What are haptics?
Haptics, in simple terms, is “the science of transmitting and understanding information through the sense of touch”. Haptics is literally designed, through an awful lot of cool science, to convey information via the body’s somatosensory system.
Haptics give subtle cues as to the state of the car at that moment in much the same way a real car would give a driver while on a real circuit.
What’s in a haptic system?
A haptic system is driven by hardware – a set of actuators to provide the motion, an “ACM” (Actuator Control Module), a communication module:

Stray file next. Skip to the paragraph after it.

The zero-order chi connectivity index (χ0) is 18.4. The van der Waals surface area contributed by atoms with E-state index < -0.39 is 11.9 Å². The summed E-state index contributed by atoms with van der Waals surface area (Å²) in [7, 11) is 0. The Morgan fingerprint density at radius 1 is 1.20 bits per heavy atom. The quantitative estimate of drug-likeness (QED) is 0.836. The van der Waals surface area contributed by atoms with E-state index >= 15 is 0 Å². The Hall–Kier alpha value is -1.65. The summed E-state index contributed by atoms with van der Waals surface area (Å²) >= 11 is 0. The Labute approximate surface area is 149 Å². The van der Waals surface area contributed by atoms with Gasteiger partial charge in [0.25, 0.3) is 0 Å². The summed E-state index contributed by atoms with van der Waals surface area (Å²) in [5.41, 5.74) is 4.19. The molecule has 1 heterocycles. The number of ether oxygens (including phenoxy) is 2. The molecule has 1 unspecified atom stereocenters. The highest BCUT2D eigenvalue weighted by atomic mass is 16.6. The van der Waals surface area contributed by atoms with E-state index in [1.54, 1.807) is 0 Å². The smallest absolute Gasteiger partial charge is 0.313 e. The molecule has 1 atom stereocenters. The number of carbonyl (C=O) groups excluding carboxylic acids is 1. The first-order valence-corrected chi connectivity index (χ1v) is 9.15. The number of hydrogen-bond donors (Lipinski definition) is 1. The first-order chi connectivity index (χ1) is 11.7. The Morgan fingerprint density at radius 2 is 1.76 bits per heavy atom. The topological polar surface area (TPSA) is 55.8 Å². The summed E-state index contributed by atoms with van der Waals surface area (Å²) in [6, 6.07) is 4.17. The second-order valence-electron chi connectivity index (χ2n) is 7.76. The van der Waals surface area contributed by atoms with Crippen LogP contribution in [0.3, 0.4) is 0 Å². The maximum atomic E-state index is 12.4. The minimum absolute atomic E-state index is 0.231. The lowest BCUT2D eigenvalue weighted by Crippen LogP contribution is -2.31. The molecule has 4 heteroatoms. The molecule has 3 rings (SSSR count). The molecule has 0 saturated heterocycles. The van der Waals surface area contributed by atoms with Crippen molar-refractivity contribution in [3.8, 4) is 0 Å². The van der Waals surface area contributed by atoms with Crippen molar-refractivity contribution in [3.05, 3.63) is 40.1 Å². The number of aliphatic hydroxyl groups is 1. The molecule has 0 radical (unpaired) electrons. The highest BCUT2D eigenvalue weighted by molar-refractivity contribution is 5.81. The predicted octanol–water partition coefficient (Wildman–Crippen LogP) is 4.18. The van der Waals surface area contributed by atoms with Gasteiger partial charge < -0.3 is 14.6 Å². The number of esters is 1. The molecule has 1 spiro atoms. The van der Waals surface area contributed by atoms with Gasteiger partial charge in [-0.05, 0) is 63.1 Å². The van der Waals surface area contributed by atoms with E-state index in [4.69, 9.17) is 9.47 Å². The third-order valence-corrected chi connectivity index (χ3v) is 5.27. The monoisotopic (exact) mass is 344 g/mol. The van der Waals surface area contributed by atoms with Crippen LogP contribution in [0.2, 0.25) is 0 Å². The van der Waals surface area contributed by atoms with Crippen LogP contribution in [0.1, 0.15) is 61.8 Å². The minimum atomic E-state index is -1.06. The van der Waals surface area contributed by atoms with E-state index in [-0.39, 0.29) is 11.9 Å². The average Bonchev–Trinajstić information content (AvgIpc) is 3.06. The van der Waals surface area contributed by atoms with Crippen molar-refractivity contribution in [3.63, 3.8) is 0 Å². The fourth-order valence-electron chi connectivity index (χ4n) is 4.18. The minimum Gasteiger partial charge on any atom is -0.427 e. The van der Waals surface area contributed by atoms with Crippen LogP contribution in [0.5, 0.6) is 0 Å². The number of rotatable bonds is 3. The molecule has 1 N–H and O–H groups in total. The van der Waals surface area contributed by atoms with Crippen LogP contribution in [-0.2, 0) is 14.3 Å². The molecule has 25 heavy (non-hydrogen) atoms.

Haptic System: a complete architecture of hardware and software providing motion.
Actuator: an assembly of motor and mechanic providing movements and vibrations.
Actuator Control Module (ACM): provides power and control to the actuators. Controls the power sent to the motor and adjusts the precise rotation according to the feedback from an encoder within the actuator.
Communication Module: electronic component used to transmit haptic code, converting a signal format to another one.
Haptic Source: various applications generating Haptic data for the D-BOX Haptic System, for example, iRacing.
This kit list is in fact the D-BOX 4250i G3 Haptic System, a 4 actuator, FIA Approved system from D-Box.